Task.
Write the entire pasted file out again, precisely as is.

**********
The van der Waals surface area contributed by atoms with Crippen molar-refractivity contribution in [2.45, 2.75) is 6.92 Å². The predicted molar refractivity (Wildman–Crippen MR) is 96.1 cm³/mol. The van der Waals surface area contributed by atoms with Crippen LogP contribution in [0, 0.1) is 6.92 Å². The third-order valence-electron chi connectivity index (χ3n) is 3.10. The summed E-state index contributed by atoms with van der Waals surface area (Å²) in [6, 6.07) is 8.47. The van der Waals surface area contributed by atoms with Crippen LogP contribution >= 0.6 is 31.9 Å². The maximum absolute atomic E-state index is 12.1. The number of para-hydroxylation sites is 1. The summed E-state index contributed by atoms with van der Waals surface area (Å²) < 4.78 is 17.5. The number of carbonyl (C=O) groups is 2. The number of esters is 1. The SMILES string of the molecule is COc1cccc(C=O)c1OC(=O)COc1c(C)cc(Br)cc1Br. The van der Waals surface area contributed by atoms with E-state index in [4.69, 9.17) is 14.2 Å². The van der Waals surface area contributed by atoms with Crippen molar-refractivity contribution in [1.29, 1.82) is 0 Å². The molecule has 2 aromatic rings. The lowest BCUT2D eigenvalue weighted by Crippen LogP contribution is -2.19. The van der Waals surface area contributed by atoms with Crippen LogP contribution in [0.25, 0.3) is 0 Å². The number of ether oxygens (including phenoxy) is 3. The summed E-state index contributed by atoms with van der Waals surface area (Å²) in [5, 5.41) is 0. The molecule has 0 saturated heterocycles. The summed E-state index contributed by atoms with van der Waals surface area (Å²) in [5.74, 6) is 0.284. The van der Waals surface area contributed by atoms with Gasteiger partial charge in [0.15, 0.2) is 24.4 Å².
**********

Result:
The van der Waals surface area contributed by atoms with Crippen molar-refractivity contribution in [2.45, 2.75) is 6.92 Å². The predicted molar refractivity (Wildman–Crippen MR) is 96.1 cm³/mol. The van der Waals surface area contributed by atoms with Crippen LogP contribution in [0, 0.1) is 6.92 Å². The third-order valence-electron chi connectivity index (χ3n) is 3.10. The summed E-state index contributed by atoms with van der Waals surface area (Å²) in [6, 6.07) is 8.47. The van der Waals surface area contributed by atoms with Crippen LogP contribution >= 0.6 is 31.9 Å². The maximum absolute atomic E-state index is 12.1. The number of para-hydroxylation sites is 1. The summed E-state index contributed by atoms with van der Waals surface area (Å²) < 4.78 is 17.5. The number of carbonyl (C=O) groups is 2. The number of esters is 1. The SMILES string of the molecule is COc1cccc(C=O)c1OC(=O)COc1c(C)cc(Br)cc1Br. The van der Waals surface area contributed by atoms with E-state index in [4.69, 9.17) is 14.2 Å². The van der Waals surface area contributed by atoms with Crippen molar-refractivity contribution in [1.29, 1.82) is 0 Å². The molecule has 2 aromatic rings. The lowest BCUT2D eigenvalue weighted by Crippen LogP contribution is -2.19. The van der Waals surface area contributed by atoms with Crippen LogP contribution in [0.25, 0.3) is 0 Å². The number of ether oxygens (including phenoxy) is 3. The summed E-state index contributed by atoms with van der Waals surface area (Å²) in [5, 5.41) is 0. The molecule has 0 saturated heterocycles. The summed E-state index contributed by atoms with van der Waals surface area (Å²) in [5.74, 6) is 0.284. The van der Waals surface area contributed by atoms with Gasteiger partial charge in [0.15, 0.2) is 24.4 Å².